This Digest does not have any official legal status. Other sources should be consulted to determine the subsequent official status of the Bill.

4 Surveillance Devices Bill (No. 2) 2004

The No. 1 Bill required agencies to destroy records containing information obtained by the use of surveillance devices if those records were no longer needed—for instance, for court proceedings or criminal investigations. However, no maximum time limits were specified for the retention of such material.

The No. 2 Bill requires law enforcement and other agencies to destroy these records and reports within 5 years unless the chief officer of the agency is satisfied that relevant criminal or civil proceedings have been commenced or are likely to commence. If the material is retained it must be destroyed within a further 5 years, unless the chief officer is satisfied about its use in criminal or civil proceedings (and so on)—see new paragraphs 46(1)(b) and 46(2)(b). These amendments implement recommendation 5 of the Senate Legal and Constitutional Legislation Committee.

Civil remedies

Information obtained from the use of surveillance devices is called ‘protected information.’16 The No. 1 Bill contained criminal penalties for illegal use of ‘protected information’ (see subclauses 45(1) and (2) of the No. 1 Bill; also subclauses 45(1) and (2) of the No. 2 Bill). For instance, it is an offence to intentionally use, record, communicate or publish protected information if its use is not permitted and the person is reckless about that circumstance [subclause 45(1)].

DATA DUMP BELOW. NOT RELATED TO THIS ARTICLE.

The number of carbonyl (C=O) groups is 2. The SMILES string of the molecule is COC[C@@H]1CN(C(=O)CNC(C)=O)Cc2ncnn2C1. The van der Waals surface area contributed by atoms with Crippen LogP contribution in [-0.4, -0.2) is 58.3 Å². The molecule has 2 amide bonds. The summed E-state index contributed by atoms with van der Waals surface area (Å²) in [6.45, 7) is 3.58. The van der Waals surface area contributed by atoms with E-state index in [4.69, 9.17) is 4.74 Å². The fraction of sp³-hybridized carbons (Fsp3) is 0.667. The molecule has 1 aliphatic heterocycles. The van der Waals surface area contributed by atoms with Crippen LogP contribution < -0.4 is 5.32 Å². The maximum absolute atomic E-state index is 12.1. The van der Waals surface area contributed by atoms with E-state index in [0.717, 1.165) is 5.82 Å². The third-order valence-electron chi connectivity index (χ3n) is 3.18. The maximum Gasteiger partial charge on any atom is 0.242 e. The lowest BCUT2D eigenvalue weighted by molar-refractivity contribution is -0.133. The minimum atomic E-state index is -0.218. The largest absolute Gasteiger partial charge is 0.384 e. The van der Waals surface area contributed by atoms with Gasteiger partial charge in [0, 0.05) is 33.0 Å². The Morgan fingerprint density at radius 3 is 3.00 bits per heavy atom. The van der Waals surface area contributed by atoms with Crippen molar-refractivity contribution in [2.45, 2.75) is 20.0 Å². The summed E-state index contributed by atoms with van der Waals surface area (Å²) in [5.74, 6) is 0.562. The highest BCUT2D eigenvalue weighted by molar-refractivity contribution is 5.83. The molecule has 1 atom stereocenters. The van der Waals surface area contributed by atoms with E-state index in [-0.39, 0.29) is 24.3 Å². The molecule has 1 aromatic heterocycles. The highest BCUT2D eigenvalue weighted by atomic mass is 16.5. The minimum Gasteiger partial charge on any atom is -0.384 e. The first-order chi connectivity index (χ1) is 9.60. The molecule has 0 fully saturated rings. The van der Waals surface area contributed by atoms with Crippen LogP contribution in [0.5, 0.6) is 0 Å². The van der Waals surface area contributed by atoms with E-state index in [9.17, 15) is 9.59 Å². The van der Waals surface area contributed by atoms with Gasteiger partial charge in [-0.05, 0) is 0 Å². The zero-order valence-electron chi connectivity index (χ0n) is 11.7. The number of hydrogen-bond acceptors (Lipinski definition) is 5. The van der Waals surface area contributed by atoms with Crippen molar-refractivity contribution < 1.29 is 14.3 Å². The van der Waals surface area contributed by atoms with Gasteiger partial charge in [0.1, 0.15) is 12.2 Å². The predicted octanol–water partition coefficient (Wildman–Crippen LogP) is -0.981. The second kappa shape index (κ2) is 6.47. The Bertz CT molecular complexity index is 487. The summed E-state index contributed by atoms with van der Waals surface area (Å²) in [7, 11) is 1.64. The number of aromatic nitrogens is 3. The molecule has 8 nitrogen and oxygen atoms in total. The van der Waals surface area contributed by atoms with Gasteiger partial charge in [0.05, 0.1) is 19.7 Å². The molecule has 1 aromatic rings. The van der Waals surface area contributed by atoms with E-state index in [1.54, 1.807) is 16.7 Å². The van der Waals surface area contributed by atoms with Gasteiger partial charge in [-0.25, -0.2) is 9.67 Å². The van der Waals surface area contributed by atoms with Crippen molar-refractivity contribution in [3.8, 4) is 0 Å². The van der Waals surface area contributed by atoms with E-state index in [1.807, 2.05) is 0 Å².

The Senate Legal and Constitutional Legislation Committee recommended that the legislation also provide civil remedies for people who are harmed by the unlawful use of ‘protected information.’ Clause 64 of the No. 2 Bill provides that if a person suffers loss or injury as a result of the AFP or the ACC using a surveillance device where the use of the device is prohibited by State or Territory law and is not in accordance with the Surveillance Devices Act, the Commonwealth is liable to pay compensation to the person. This amendment responds to recommendation 4 of the Senate Legal and Constitutional Legislation Committee.

Queensland Public Interest Monitor

Clause 45 (in both the No. 1 and No. 2 Bills) contains exceptions to the general prohibitions on the use of ‘protected information’. For instance, protected information can be used or admitted into evidence if necessary to investigate a ‘relevant offence’, to investigate complaints against public officers or for the purposes of inspections by the Ombudsman.